Fiat chief Sergio Marchionne is worried about the long-term future of the European car industry if something is not done to tackle the overcapacity in many Western European factories.

Speaking at the Geneva motor show, Marchionne said western European car production (particularly of small cars) needs to be reduced by around 20 per cent, and he wanted the European Union to help tackle the problem, as “it is their issue too”.

“Some production has to be taken out of Europe,” he said. “The cost of a B-segment car is so high, and the heavy discounts cannot continue.”

Marchionne compared the current crisis in Europe to what occurred in the US in 2007/08 before the financial crash. “They too went on a discount binge and look how that ended. You can’t keep it up for long; I worry about the long-term future of the industry if we do.”

There was a further warning from Marchionne regarding the potential conflicts within the EU about moving some production to eastern Europe, where many countries are pitching to be full members of the EU.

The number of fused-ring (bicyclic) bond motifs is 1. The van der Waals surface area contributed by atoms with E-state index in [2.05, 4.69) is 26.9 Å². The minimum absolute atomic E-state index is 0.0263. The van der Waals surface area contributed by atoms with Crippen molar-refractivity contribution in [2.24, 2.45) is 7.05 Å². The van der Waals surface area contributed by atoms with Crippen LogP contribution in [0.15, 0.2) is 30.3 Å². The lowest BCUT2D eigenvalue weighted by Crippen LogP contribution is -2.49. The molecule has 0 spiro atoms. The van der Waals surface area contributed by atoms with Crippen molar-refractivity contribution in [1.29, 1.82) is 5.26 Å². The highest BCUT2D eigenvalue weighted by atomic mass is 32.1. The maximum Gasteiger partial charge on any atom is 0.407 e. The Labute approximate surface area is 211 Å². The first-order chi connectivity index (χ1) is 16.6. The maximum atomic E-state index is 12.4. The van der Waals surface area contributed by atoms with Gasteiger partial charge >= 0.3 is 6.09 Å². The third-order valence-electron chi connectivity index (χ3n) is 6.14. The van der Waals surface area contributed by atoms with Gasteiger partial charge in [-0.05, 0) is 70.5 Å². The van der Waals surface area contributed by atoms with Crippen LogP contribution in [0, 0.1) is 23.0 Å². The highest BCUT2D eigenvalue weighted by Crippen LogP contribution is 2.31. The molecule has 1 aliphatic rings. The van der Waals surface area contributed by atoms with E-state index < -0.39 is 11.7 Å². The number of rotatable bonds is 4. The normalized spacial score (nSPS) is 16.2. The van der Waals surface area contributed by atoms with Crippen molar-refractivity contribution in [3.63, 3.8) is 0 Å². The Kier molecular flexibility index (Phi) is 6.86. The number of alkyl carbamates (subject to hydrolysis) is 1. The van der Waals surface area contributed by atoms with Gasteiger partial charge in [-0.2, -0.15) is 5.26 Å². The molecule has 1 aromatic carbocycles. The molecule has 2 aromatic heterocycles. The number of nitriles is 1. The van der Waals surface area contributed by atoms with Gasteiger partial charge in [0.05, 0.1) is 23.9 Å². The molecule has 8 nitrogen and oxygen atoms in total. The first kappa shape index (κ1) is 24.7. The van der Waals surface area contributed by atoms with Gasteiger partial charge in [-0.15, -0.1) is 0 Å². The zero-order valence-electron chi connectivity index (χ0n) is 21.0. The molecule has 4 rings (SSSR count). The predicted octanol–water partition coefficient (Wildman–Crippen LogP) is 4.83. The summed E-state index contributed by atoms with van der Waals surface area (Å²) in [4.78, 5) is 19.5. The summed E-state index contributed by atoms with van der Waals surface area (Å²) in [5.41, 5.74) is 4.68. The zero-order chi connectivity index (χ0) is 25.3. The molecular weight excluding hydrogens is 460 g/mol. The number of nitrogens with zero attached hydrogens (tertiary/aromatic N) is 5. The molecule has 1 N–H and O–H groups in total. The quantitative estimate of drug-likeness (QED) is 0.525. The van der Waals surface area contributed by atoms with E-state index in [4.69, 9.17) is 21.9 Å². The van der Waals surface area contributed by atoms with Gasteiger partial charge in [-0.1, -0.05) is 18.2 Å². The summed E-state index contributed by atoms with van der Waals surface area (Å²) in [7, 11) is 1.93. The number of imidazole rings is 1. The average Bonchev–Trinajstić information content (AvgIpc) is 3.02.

“You have to be careful if you agree to reduce production in EU member states and build it up in fringe members,” he said. “You have to make a policy choice, but you could end up with a phenomenal recipe for disaster [if fringe members become full EU members].

“The EU needs to get a road map sorted to get this done. We can learn from the steel industry in the 1990s. We need help, or it [the EU] will be a failure and damage car manufacturing.”

Despite heavy losses in Europe in 2011, the Fiat brand “will weather the storm” due to the strength of Chrysler within the group. But “some of us won’t be around” if production issues are not addressed.Peugeot-Citroën and Renault have both recently bemoaned the high costs of producing small cars in western Europe.

Marchionne is leader of ACEA, the European automobile manufacturers’’ association, and says he expects to “get this issue on the agenda” at the EU. “I go to Brussels more than you think,” he said.